Sales Make it Happen
Dealing With Hidden Issues
If you read last week's article you know that Hidden Issues may be the most difficult challenges faced by salespeople. Hidden Issues are negative feelings or perceptions about you, your company, your industry, your proposal and maybe salespeople in general. They also could be something wholly unrelated to business.
Nothing you've been taught about overcoming objections will help you if you encounter a Hidden Issue that stalls your sale. Instead, you are better served to learn to recognize the signals of Hidden Issues - argumentative questioning, hesitation, passive resistance, and failure to commit when commitment is the next, best logical step in the sales process.
When someone telegraphs behavior that indicates a possible underlying Hidden Issue, the salesperson must understand the cause or driver of the issue. Unless the issue is based on some irrational driver - like you remind her of her ex husband - the cause is likely a feeling that she will somehow lose if she does business with you. She may, for example, fear that her superiors will criticize her decision to align with a sole service provider; or she may not want to spend an extra two hours a day away from her family as she works to implement your new internet strategy, though it will clearly benefit her company in the long run.
So, what can a salesperson do when confronted with a Hidden Issue? First, it is imperative to realize that your sale is permanently stalled unless the Hidden Issue is resolved. Wishing and hoping for Hidden Issues to disappear won't move your sale forward, and ignoring Hidden Issues will almost always result in a lost sale. Once you understand that your sale is stalled, it's time to deal with the Hidden Issue.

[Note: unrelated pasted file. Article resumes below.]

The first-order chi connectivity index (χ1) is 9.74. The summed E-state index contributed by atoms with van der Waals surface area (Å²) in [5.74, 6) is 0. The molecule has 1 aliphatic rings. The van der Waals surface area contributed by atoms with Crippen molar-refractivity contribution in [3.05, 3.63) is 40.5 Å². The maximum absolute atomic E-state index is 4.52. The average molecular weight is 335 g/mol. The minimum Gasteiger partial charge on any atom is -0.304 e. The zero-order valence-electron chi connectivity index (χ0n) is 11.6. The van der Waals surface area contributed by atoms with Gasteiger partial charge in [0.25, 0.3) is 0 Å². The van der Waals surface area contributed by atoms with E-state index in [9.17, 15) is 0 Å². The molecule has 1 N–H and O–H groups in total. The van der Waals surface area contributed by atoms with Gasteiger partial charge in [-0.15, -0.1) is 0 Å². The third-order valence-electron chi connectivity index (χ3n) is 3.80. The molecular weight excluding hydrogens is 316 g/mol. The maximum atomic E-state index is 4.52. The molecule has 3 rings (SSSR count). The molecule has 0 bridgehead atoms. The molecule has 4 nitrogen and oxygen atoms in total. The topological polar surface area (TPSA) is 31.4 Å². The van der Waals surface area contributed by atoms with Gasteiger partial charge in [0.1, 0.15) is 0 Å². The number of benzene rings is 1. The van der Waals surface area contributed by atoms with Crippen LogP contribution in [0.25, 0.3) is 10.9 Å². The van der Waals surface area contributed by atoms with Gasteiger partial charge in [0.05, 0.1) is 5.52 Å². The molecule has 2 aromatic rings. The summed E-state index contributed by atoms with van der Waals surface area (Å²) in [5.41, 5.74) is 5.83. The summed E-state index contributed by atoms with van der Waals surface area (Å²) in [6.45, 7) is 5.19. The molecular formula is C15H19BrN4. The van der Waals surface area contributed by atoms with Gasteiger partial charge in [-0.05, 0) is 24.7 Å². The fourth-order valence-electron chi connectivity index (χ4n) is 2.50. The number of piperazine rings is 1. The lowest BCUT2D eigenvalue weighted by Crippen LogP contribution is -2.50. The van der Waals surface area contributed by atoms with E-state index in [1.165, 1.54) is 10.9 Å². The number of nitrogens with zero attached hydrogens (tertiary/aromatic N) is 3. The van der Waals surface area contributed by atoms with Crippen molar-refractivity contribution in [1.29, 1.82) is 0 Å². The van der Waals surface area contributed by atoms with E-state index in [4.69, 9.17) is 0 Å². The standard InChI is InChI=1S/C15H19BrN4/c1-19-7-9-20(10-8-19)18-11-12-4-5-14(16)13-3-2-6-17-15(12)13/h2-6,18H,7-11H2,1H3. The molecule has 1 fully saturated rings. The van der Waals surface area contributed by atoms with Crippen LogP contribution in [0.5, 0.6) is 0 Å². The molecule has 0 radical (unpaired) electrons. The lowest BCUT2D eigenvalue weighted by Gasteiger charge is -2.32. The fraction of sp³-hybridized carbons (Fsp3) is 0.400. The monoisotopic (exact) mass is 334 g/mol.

When you become aware that a Hidden Issue may exist, you must surface the issue if you want your sale to move forward. You can surface the issue by asking a question, or by making a statement. Using our example of the customer who resists your proposal because she doesn't want to spend an extra two hours a day away from her family while implementing your new internet strategy, you could ask her if the time required to complete the project is bothering her. The problem with this direct question approach is the danger that you might put your customer on the defensive. An alternative approach would be simply to make a statement, like "you seem to be uncomfortable with some aspect of the proposal." This type of statement declares the obvious and invites an expansive response from your customer.
However you choose to surface Hidden Issues, it's critical to learn to recognize them and to deal directly them as soon as you suspect they are playing a part in your sale. Once an issue is surfaced, you are in a position to suggest workarounds and alternatives that may help your prospect or customer overcome their resistance.
--- from the desk of a retired, successful leasing company president.